A comedian comes in from the cold

Woody Allen rehabilitated; British thespians applauded. Phil Reeves on how the Oscars are going down in LA
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The Independent Culture
Once a year Hollywood is gripped by a mad-eyed fever, which turns otherwise fairly sane people into modern-day ancient mariners, compulsive conversationalists whose worst symptom is that they are utterly convinced that they are right.

It began on Tuesday, with the announcement of the nominations for the 67th annual Academy Awards, and it will remain upon us for the next six weeks. And this year, quite apart from the usual speculation about who will win, they have already honed in on three main topics.

The first is the rehabilitation of Woody Allen, who was never a Hollywood- type and became even less so after his recent scandal. Not only has he been personally shunned for months, it is also not unknown to encounter people who loudly announce that they have no intention of seeing another of his movies.

Bullets over Broadway - which stunned almost everyone by winning seven nominations - brought him his sixth nomination as a director and his 11th for screenwriting. It's Hollywood's version of an all's-forgiven back- patting hug (an embrace that he probably welcomes about as much as a poke in the eye).

The second is the snubbing of Hoop Dreams, the year's most acclaimed documentary which was widely seen as a shoo-in in its category, and even a strong candidate for best picture. Some critics have even pronounced the film - which followed two Chicago inner-city kids for four years as they pursued their dreams of becoming basketball stars - as one of the best of its kind in decades. But it won nothing, beyond an obscure editing nomination.

Yesterday Tinseltown was reverberating with allegations that the committee that chooses the documentaries is rife with cronyism, a charge which owed much to the fact the one of the nominated movies was co-directed by a former head of the branch. "For far too long, the documentary branch has been run as a private game reserve, as rife with obtuse favouritism as an outpost of Tammany Hall," thundered Kenneth Turan, the Los Angeles Times' top film critic.

And the third is the excellence of the British stage community. Every now and then, the movie business snaps out of its infatuation with big- money movies and Instant Whip stars (Costner, Roberts etc) and is suddenly dazzled by the excellence of their counterparts on the other side of the pond. This year, apart from of course Miranda Richardson, their gaze fell on Nigel Hawthorne, Alan Bennett (for Best Adapted Screenplay), Rosemary Harris - all members of the National Theatre - and Helen Mirren, who's in the RSC.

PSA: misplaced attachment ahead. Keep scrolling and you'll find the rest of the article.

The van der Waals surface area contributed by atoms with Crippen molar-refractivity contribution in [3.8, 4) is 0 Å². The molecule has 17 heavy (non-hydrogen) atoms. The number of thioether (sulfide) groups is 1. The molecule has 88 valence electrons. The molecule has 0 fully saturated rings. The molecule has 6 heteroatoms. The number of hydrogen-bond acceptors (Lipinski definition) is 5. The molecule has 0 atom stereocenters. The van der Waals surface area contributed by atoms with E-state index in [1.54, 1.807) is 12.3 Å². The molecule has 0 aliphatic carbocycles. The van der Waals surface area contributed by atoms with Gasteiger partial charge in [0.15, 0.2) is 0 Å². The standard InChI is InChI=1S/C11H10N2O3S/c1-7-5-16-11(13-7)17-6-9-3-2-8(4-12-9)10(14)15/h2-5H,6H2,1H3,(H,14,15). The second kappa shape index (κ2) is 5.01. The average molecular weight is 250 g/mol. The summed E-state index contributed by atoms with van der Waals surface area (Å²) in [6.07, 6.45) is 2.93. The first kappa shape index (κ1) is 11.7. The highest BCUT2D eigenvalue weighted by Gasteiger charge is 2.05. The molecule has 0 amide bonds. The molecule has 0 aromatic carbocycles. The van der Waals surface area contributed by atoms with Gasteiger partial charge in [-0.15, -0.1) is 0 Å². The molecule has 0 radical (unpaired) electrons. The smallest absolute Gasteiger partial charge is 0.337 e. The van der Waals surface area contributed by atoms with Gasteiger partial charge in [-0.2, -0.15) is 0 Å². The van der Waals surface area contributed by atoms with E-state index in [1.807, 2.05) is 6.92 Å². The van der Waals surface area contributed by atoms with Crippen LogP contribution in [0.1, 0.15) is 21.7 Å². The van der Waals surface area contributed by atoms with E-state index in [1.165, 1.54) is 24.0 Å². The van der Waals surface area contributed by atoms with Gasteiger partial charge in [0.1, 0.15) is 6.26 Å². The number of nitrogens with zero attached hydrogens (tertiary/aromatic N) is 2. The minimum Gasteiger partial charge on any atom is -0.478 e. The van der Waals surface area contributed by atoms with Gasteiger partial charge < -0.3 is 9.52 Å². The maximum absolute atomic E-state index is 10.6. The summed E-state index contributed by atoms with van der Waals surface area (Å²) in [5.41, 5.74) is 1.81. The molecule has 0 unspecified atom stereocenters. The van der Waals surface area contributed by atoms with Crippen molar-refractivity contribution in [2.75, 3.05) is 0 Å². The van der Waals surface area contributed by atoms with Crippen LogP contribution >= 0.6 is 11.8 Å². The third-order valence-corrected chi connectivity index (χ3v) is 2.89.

Hawthorne was probably the biggest surprise - even though his performance in The Madness of King George is breathtaking and thoroughly deserving of the best actor's Oscar. Whether he'll win is another issue, but - for what it's worth - most of the lapel-prodding ancient mariner classes don't seem to think it likely.

At present, they divide into those who believe the academy's 4,000 members will decide to honour Paul Newman in his 70th year, and those who think Forrest Gump will steamroller everything, winning a second consecutive Oscar for Tom Hanks (a feat last accomplished by Spencer Tracy in 1938). There's a smaller corps of enthusiasts who believe that Pulp Fiction may yet take the day, although it's probably too weird and too violent to do so. "Forrest Gump and Pulp Fiction represent two halves of America's tortured soul, the American Dream vs disillusionment," a friend of mine explained, "And in Hollywood the former will always win."

So now the chattering will go on until Oscar Day on 27 March. The airwaves will be filled with vacuous interviews in which the nominated stars expertly plug their wares to showbusiness reporters who are generally so star-struck that their questions have all the grit and courage of a freshly baked souffl.

Personally, I prefer Rosemary Harris's approach. When she was told of the news - by two press officers from the National Theatre during lunch in the canteen - she wasn't even aware that it was Oscar nominations day. She was absolutely delighted, of course - "There's a magic about the word `Oscar' " - but admitted that she wasn't terribly sure who chose the nominees. Then, like a true pro, she returned to rehearsing her role in Women of Troy without even telling the other members of the cast.

Several hours later, she was still thoroughly sanguine, happy to be nominated rather than nursing hopes of winning: "I've been in this business a long time, so I know there's no point in setting myself up for a fall," she said. Sadly, she is in performance on Oscar night, so she probably won't be able to be at the ceremony in person - denying us all an island of sanity in a feverish sea of people.